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‘Amazing’: SF founder’s underground Gen Z app boots TikTok, Temu off download charts

A smiling individual with glasses excitedly shows a phone while vibrant graphics in the background include a rainbow, pixel art, speech bubbles, and the word "HELLO."
On the morning of July 3, noplace founder Tiffany Zhong surprisingly found her social media app atop Apple’s free download charts, beating out names like TikTok and Temu. | Source: Photo-illustration by Clark Miller

“I am no longer a one-hit wonder,” tweeted Tiffany Zhong, on the morning of July 3. 

Zhong, the 27-year-old founder and CEO of noplace (yes, the name is all lowercase), a MySpace-styled social media app for Gen Z, posted a screenshot of the Apple app store, next to a selfie of herself screaming. Noplace ranked number one for free iPhone apps.

“[It’s] an amazing feeling,” she told The Standard. 

“Take that, Temu,” tweeted Alexis Ohanian, the co-founder of Reddit, in reply to Zhong’s post. “Such a vibe. Congrats.” Noplace’s release knocked the Chinese shopping app into second place, followed by social media giants Threads, TikTok, and Google. (Ohanian co-hosted the “Probably Nothing” podcast with Zhong a few years back).

Noplace has been around since April, but was previously an invite-only beta. It’s one of the growing number of startups that are launching new social media platforms, ostensibly to address the loneliness epidemic. 79% of Gen Z (ie, people born roughly between 1995 and 2009) report high levels of isolation, according to  to a Cigna research survey, with 42% of people aged 18-34 reporting they “always feel left out.”

Of course, turning to another social media app to solve this problem may seem contradictory, seeing that social media usage has been linked to increased rates of depression. But Zhong believes it’s not the platform per se that’s the problem, but the way people interact with it.

Zhong, who splits her time between San Francisco and Tokyo, has been immersed in startupland for some time. In 2017 she released Zebra IQ, a platform for Gen Z people to give brands feedback, and also founded Pineapple Capital, an early-stage investment firm.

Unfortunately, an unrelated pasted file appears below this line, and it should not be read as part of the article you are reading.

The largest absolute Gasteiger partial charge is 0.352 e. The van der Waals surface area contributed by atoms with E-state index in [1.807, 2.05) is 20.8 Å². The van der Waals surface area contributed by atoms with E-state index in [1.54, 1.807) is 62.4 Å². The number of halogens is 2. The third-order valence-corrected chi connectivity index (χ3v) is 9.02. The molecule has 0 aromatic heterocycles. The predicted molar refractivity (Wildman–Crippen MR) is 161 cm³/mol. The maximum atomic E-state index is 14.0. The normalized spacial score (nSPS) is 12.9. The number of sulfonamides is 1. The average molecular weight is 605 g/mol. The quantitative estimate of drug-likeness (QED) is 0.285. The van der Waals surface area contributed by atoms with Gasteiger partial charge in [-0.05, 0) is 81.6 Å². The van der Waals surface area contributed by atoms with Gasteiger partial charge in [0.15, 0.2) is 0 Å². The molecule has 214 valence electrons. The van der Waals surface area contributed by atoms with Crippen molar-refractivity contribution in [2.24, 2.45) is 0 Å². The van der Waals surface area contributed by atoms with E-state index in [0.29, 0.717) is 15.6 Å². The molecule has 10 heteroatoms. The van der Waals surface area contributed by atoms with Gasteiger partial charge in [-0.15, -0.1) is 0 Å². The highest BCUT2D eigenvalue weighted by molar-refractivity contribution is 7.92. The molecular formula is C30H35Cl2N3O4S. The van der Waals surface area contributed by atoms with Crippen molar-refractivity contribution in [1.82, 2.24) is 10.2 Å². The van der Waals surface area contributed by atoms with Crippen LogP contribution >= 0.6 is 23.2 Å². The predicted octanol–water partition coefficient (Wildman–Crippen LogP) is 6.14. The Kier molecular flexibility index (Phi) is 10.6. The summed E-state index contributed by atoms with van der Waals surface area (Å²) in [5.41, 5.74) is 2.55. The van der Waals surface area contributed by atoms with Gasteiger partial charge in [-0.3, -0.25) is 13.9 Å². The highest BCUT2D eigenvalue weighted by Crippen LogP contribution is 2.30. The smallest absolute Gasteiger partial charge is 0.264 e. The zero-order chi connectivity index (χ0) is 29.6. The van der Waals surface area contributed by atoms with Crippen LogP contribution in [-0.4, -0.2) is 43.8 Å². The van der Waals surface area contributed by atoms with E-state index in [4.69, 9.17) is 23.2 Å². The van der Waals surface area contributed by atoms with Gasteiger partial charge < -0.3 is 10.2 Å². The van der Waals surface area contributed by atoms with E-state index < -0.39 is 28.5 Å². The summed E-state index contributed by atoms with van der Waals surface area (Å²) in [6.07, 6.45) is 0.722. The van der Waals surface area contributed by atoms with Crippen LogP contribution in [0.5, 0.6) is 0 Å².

The image features a purple background with the word "NOPLACE" in white pixelated text and floating phone screens showing a colorful app interface, rainbow graphics, and emojis.
The homepage of noplace, a social media app that's trying to be a MySpace for Gen Z. | Source: Courtesy noplace

The noplace app has a distinctly early 2000’s vibe, with the design team heavily leaning into teens and twentysomethings’ Y2K now-stalgia. The MySpace comparisons begin with Zhong: her LinkedIn profile lists her as the founder of “noplace, fka (formerly known as) nospace.”

The design is clean, cheeky—the default text in a user’s “about me” section, says “i am cringe, but i am free”—and the intentional use of lowercase i’s give it a playful feel. 

The sign-up process for noplace was straightforward; I picked a username, selected some interests—I love that the hobbies section had “sleep” as an option—then uploaded a profile picture and tried to connect with some friends. Clearly, I’m not the target audience (I’m peak millennial) because I couldn’t find anyone I already know—but some potential friends were suggested to me.  I could also interact with users en masse in the “everyone” feed, a stream of consciousness that spanned what musicians people loved, their hobbies, and various deep-cut Y2K references. Everyone there seemed to be spiritually, if not literally, 19.

A woman walks on a street, wearing headphones, sunglasses, and holding a coffee cup and phone, with a cable car in the background.
The noplace app appears to favor users who are spiritually, if not literally, 19.

It was interesting to skim the noplace updates, as they felt so natural. “Has anyone else been sitting in their rooms the entire summer?” asked the user uncooked-pizza. “I’m too broke for anything.”

Instagram and TikTok algorithms have made me used to seeing posts non-chronologically, and only surfacing the most exciting content, where this was intentionally not designed that way: the goal here is for connection, not claps.

Pre-launch, over half a million people were on the waitlist, and today the download volume exceeded expectations.

“Our dev is updating the mainframe and getting a glass of milk…he hasn’t eaten anything in the last 18 hours,” wrote Zhong in a noplace post.

“We have gone too viral to function,” tweeted noplace’s X account. 

Given the surge in interest, for now,  Zhong’s holding off on partying. “We’ve gone super viral a few times now, and it never ceases to be super fun,” she said. “We celebrate by working hard on keeping the app up and making it better and better.”